Cracking Down On COVID-19 Price Gouging: Avoid Liability With Strong Corporate Compliance

Vinson & Elkins LLP

Vinson & Elkins LLP

Among the countless challenges caused by COVID-19, the pandemic has wreaked havoc on supply and demand patterns nationwide. Shortages of medical, sanitary, and food supplies have led to numerous reports of commercial hoarding and “price gouging,” which only exacerbates the shortages. In response, state attorneys general around the country and the U.S. Department of Justice (DOJ) have ramped up enforcement efforts against both individuals and businesses engaging in these unlawful practices. As COVID-19 continues to disrupt market conditions, companies should proactively adjust their policies and procedures to ensure compliance with all applicable law when making purchasing, supply, and pricing decisions.

Over the past several weeks, there have been countless reports of price gouging, which involves selling a good or service at an unconscionably high price due to a severe spike in demand — often in response to a natural disaster or other emergency. Over two-thirds of states and the District of Columbia have price gouging laws, and several others have enacted emergency regulations in response to COVID-19.1 Price gouging may also be illegal under states’ consumer protection and unfair trade practices statutes. Penalties for price gouging vary, but can include substantial fines, jail time, and prohibition of future sales.2

Local and state authorities have already begun addressing price gouging complaints by sending cease-and-desist letters, issuing violations, and even making arrests.3 In Virginia, where the governor declared a state of emergency triggering Virginia’s Post-Disaster Anti-Price Gouging Act, the attorney general recently sent cease-and-desist letters to 42 businesses that were the subject of price-gouging complaints, instructing them to stop the illegal behavior.4 In New York City, the Department of Consumer and Worker Protection has issued more than 1,000 price gouging violations totaling over $250,000 in fines, which stemmed from more than 4,000 consumer complaints.5 And in Texas, the attorney general filed suit against a company that held an online auction for over 750,000 face masks, all-purpose cleaner, and other sanitary supplies, with the company facing fines of up to $10,000 per violation.6 Several states have also created public price gouging complaint websites and forms for consumers to report instances of illegal activity.7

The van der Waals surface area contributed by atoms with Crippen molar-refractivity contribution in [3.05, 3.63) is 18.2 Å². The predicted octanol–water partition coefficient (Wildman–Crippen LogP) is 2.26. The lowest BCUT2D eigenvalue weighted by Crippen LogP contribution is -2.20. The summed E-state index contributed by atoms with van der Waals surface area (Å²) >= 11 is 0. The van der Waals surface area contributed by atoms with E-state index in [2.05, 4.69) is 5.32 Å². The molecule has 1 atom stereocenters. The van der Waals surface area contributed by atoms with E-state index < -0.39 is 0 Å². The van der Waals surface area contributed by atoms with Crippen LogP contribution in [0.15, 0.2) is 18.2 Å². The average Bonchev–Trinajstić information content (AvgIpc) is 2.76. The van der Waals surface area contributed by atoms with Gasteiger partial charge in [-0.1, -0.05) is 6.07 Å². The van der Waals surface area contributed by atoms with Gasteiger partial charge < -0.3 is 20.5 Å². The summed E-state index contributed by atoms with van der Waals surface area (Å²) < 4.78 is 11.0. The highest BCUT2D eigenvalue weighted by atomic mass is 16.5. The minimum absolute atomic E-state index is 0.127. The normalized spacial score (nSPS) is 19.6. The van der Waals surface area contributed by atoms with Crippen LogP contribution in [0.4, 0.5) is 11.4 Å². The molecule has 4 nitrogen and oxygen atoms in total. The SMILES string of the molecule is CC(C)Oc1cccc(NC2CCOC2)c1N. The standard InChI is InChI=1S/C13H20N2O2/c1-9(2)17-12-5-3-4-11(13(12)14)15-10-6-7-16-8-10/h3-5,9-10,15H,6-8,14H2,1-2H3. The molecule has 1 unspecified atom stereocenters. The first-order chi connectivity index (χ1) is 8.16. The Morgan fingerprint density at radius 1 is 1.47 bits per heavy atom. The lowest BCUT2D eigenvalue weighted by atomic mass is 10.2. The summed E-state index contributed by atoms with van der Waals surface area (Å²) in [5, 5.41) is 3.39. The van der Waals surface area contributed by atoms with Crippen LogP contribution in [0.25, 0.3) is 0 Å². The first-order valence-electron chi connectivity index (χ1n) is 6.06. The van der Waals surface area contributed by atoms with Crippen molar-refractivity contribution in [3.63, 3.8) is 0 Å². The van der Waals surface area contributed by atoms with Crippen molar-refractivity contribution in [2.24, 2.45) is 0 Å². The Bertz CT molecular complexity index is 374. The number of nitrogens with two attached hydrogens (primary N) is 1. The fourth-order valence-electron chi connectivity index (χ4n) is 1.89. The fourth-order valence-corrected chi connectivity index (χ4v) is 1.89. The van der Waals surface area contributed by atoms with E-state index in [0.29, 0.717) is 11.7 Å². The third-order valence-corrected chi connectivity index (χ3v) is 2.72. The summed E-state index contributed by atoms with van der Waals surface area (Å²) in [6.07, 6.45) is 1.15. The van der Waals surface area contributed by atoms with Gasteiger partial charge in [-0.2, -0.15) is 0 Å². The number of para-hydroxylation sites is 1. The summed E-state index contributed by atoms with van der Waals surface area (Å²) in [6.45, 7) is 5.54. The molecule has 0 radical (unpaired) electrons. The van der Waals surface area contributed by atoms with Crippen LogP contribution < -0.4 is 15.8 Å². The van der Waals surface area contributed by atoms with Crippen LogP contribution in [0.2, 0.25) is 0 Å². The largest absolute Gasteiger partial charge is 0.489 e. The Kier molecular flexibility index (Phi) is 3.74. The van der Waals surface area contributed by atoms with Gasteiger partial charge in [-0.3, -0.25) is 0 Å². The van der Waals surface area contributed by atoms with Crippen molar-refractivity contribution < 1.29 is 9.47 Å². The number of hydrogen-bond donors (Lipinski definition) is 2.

This issue is not just limited to companies making direct sales to consumers. On March 25, thirty-three state attorneys general warned several online marketplace companies that they should take proactive steps to prevent price gouging by third-party resellers on their platforms.8

The federal government is also taking action. On March 23, President Trump signed an Executive Order authorizing the Secretary of Health and Human Services (HHS) to designate COVID-19 related medical items as protected under the Defense Production Act (DPA).9 Under the DPA, it is a crime for any person to accumulate a protected item either (1) in excess of reasonable personal or business needs, or (2) for the purpose of selling it in excess of prevailing market prices.10 Violations of the statute can result in monetary penalties of up to $10,000, or one year in prison, or both.11 HHS has designated various medical supplies, including PPE, certain types of respirators and ventilators, certain drug products, and certain sterilizers and disinfectants, as protected items.12

In connection with the President’s Executive Order, U.S. Attorney General Barr announced the creation of the DOJ COVID-19 Hoarding and Price Gouging Task Force, which is charged with investigating and prosecuting COVID-19 related market manipulation, hoarding, and price gouging.13 AG Barr noted that DOJ will not go after ordinary individuals and businesses acquiring materials they reasonably need for their own use, but that DOJ “will aggressively pursue bad actors who amass critical supplies either far beyond what they could use or for the purpose of profiteering.”14

What This Means For You

As businesses grapple with how to respond to unpredictable market conditions caused by COVID-19, they should consider taking the following three steps to reduce their risk of liability related to commercial hoarding and price gouging:

1. Conduct a Risk Assessment.